Bariatric Patient’s Diabetes Disappears the Day After Procedure
Margarita Martin had struggled with weight since she was 14 years old. She would gain weight, take some of it off and then put it back on – again and again.
But she reached a point where she no longer cared about her weight. At just under 5-foot-10, the Charleston mother of three had reached 300 pounds, but “I was a healthy girl.” She wasn’t diabetic; her cholesterol numbers were fine. She only had obstructive sleep apnea and wore a CPAP (continuous positive airway pressure) device while she slept.
But then she had her wake-up call.
Margarita is a registered nurse at Sarah Bush Lincoln Health Center, where she serves as the patient care leader in the labor and delivery unit. In 2007, she decided to participate in the hospital’s wellness program.
Her fasting blood sugar was nearly double what it should have been, and her cholesterol was off.
“Everything was out of whack,” she said. “That was my first reality check.”
She tried to lose the weight on her own, but finally followed the advice of a friend who had gastric bypass surgeryat Memorial Medical Center.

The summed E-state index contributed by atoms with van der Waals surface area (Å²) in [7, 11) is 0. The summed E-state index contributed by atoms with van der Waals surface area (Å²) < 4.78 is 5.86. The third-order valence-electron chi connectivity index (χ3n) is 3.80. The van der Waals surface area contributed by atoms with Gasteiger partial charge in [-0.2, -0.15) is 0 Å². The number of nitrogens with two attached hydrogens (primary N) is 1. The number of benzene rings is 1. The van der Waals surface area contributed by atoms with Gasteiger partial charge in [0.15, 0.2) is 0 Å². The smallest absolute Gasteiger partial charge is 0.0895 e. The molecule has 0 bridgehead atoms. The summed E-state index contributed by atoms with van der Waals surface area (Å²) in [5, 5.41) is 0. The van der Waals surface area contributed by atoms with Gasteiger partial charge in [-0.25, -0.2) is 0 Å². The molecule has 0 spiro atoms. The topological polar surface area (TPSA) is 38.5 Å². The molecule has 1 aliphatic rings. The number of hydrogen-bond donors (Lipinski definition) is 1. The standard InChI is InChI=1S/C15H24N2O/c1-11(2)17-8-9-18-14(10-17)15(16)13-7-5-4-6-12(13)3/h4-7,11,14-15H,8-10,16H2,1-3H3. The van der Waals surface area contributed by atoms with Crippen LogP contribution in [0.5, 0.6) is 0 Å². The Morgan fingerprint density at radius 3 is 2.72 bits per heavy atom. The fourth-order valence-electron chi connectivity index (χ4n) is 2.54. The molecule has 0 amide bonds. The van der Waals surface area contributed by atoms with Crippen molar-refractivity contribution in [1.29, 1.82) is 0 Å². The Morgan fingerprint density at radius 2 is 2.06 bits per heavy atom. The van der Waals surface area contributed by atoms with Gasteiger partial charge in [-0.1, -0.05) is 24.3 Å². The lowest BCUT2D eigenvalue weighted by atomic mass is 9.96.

With her husband David’s support, she had the Roux-en-Y procedure in May 2011. Fourteen months after her surgery, she weighed 165 pounds; she has lost 135 pounds.
One of the immediate improvements to her health came the morning after surgery. Her blood sugar level was excellent. While her caregivers continued to monitor her blood sugar for a while, she never took her diabetic medication again. And her nurse practitioner soon told her, “You can stop calling yourself a diabetic.”
Margarita’s cholesterol was also back to normal, and she was able to get rid of her CPAP device about six months later.
Margarita’s results are not unusual. More than 700 bariatric surgeries have been performed at Memorial Medical Center. Of those who had Type 2 diabetes, nearly three out of four (72 percent) had their diabetes resolved after surgery.
The local statistics have been reinforced by two clinical trials reported in the New England Journal of Medicine, which found that patients who underwent weight-loss surgery saw their diabetes reverse.
Similar results have been achieved for patients with sleep apnea, hypertension, back pain, osteoarthritis and urinary stress, said Max Hammer, MD, FACS, medical director of Memorial Bariatric Services and a bariatric surgeon with Springfield Clinic.
For Margarita, who is now running 5Ks and can mow the lawn without breathing problems, “there aren’t words to describe how happy I am today compared to how I felt before the surgery.”